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Posts tagged 'Scott Wollschleger'

PSNY Recent Recordings: Part III

We're back with another post featuring recent recordings of works by PSNY composers. This round begins with Mario Diaz de Leon's  Sanctuary, a 2017 album performed by the TAK Ensemble, which contains a unified, album-length piece created in collaboration with the performers. Sanctuary continues Diaz de Leon's exploration of intensities—of timbre, including the extensive use of electronics alongside acoustic instruments and the human voice; of rhythm, contrasting the bubbling arpeggios of electronic instruments to the cycles of breath and bow; and of the expressive possibilities of melody, carefully interwoven between instruments and voices. As Seth Colter Walls wrote in the New York Times, "The edgy electronic timbres can serve a range of compositional functions: contrasting dramatically with the purity of a soprano’s sound, in one moment, before finding, in the bass clarinet, a partner in grain." Check out "Sanctuary" below. 

In 2017, Alex Mincek also released a major album that collects recordings of several recent works, entitled Torrent. Released by Sound AmericanTorrent includes recordings of several works performed by members of the Wet Ink Large Ensemble, Yarn/Wire, and the Mivos Quartet. These works were all composed in the past seven years, and include Pendulum VII, which is available from PSNY. Check out an excerpt below:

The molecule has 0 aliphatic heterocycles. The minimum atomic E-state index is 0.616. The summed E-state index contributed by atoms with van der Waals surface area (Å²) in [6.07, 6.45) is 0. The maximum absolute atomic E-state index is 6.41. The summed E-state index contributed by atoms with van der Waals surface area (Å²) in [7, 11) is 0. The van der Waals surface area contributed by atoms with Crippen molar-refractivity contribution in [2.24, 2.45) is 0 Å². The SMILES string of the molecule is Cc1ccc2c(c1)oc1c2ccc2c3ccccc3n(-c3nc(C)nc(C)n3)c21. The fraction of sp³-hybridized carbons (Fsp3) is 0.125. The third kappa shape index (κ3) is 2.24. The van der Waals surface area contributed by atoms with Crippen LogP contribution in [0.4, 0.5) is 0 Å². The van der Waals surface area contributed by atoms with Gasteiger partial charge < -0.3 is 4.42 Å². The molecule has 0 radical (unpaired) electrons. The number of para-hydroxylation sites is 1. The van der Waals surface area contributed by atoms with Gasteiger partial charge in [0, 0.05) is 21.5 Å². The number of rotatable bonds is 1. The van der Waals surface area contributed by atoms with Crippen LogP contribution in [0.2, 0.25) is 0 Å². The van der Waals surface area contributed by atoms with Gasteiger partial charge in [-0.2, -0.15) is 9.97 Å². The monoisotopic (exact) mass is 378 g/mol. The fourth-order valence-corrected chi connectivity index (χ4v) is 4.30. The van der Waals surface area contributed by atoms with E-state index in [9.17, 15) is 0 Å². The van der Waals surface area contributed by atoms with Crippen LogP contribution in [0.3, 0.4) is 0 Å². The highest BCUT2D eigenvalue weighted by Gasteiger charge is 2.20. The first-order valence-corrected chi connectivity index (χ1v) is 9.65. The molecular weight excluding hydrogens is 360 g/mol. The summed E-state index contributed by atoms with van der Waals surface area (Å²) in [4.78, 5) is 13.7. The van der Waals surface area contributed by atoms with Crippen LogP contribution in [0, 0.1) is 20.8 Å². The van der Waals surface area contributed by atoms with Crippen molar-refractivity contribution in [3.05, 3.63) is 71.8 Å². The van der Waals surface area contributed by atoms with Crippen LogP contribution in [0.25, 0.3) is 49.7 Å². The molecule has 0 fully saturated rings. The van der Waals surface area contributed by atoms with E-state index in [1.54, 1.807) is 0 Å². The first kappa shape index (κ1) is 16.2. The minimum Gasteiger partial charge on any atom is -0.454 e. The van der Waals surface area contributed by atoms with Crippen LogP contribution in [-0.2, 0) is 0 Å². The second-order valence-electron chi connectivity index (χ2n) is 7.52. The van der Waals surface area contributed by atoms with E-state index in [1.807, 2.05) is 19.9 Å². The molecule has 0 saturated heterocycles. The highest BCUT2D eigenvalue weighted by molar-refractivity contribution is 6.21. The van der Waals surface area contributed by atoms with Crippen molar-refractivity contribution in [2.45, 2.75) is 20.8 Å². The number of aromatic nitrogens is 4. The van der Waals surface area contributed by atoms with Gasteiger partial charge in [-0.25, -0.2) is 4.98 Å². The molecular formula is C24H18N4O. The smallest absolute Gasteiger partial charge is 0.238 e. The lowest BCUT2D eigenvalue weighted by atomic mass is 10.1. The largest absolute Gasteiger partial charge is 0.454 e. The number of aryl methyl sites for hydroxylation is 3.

Katharina Rosenberger also released a major album in 2017, Shift, performed by memebrs of Los Angeles's wasteLAnd and Rage Trombones (Matt Barbier & Weston Olencki). Released on famed expeirmental label HatHut records, Shift explores spatialization, long-form improvisation, and modularity, and was immaculately recorded by Tom Erbe at the University of California, San Diego. Check out an excerpt below.  

Scott Wollschleger's Soft Aberration, a major release on New Focus Records, collects beautiful performances of many of the composer's works, perfomed by soprano Corrine Byrne, trumpeter Andy Kozar, violist Anne Lanzilotti, cellist John Popham, pianist Karl Larson, Mivos Quartet, and Longleash trio. Check out an in-depth review at I Care If You Listen, which praises Wollschleger's works such as Soft Aberration, Brontal Symmetry, Bring Something Incomprehensible Into This World!, America, and String Quarter No. 2 "White Wall."

And finally on this roundup of dedicated composer portrait albums, we're pleased to feature The Music of Fred Lerdahl, Volume 5, released on Bridge Records. The four performances on this album present works from Lerdahl's long career, including Episodes & Refrains (1982), Quiet Music (1994 arr. 2001), Times 3 (2012), and Time and Again (2014). Check out an excerpt of Quiet Music below.

PSNY Composers in Alex Ross' 2017 Top Ten Lists

As the year ends, critics are busy preparing their annual accountings of the very best music of 2017. Alex Ross, the classical music critic of The New Yorker, has deftly diversified his year-end top ten lists, counting his favorite notable performances and recordings from the year. At the top of these lists is Kate Soper'sIpsa Dixit, performed at Dixon Place on February 4th. Ross describes Soper as "one of the great originals of her generation—a maker of erudite entertainments that inhabit a self-invented realm halfway between opera and philosophy."

Next on Ross' list is Chaya Czernowin's opera, Infinite Now, which premiered on April 23rd at the Flemish Opera. Check out an interview with Czernowin about this work below.